A deal to raise the debt ceiling and end the most recent default standoff has been struck. Now, as the debt deal moves to Congress, there’s only one question: Can House Speaker Kevin McCarthy deliver enough Republican votes in the House to pass the deal that he negotiated and avoid an economic meltdown?
That’s the only question left because with respect to the three other key legislative players in the deal drama, the questions are pretty much already answered. House Democrats under Hakeem Jeffries will complain about the new work requirements for some recipients of federal aid, as well they should. This is just another Republican attempt to punish poor people that will have a very limited impact on the federal balance sheets but an outsize effect on some not insignificant number of ordinary people’s lives. Some progressive Democrats will vote against the bill for that reason. But on balance, this deal is far less bad than Democrats had reason to fear this time last week. Regardless, Democrats play by the rules, and they don’t want to endanger Joe Biden’s reelection chances. A critical mass will vote “yes.”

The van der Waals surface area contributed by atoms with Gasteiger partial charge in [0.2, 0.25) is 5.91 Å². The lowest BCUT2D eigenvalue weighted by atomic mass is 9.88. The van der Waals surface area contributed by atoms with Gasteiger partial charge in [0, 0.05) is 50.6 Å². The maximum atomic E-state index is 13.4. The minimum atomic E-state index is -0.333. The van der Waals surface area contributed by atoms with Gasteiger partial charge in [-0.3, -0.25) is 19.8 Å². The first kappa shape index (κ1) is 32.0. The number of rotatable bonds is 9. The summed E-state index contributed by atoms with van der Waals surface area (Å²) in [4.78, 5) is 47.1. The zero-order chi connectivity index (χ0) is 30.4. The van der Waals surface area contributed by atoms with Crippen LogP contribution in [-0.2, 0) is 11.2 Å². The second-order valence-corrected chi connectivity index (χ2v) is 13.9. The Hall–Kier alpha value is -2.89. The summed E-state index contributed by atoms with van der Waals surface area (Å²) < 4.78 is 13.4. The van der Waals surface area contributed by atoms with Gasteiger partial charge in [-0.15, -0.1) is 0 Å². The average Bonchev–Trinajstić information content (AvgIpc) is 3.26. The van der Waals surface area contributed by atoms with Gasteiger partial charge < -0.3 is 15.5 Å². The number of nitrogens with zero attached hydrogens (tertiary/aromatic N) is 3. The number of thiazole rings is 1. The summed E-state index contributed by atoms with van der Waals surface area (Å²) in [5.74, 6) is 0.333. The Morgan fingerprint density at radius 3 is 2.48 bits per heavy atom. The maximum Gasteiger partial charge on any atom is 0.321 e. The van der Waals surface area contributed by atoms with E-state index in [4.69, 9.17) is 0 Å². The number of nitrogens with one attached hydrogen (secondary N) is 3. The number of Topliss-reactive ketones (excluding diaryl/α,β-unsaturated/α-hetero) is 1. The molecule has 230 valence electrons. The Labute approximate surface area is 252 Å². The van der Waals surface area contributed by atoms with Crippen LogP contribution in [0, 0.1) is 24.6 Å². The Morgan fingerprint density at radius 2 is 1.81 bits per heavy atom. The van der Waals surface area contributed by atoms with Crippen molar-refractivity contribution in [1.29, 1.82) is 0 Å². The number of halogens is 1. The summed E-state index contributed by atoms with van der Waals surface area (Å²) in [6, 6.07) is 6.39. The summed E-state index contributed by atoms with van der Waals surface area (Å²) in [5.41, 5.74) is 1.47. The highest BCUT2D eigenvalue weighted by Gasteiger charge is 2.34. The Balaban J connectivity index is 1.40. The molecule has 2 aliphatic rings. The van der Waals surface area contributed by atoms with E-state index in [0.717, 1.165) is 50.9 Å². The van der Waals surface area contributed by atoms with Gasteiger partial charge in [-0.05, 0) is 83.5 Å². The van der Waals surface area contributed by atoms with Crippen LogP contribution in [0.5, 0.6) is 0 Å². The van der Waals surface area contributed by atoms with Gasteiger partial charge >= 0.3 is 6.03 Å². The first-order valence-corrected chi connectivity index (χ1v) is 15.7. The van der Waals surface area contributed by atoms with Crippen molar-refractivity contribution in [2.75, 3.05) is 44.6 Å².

The same can be said of Senate Democrats, who are even more ready to be accommodating. As of Monday afternoon, I hadn’t seen Bernie Sanders weigh in on the deal, but chances are strong that virtually all Democrats (and independents Sanders and Angus King) go along. Mitch McConnell’s Senate Republicans are a more complicated organism, but McConnell has spoken of the deal approvingly, and there’s no reason to think that when the time comes, he won’t be able to round up the necessary votes.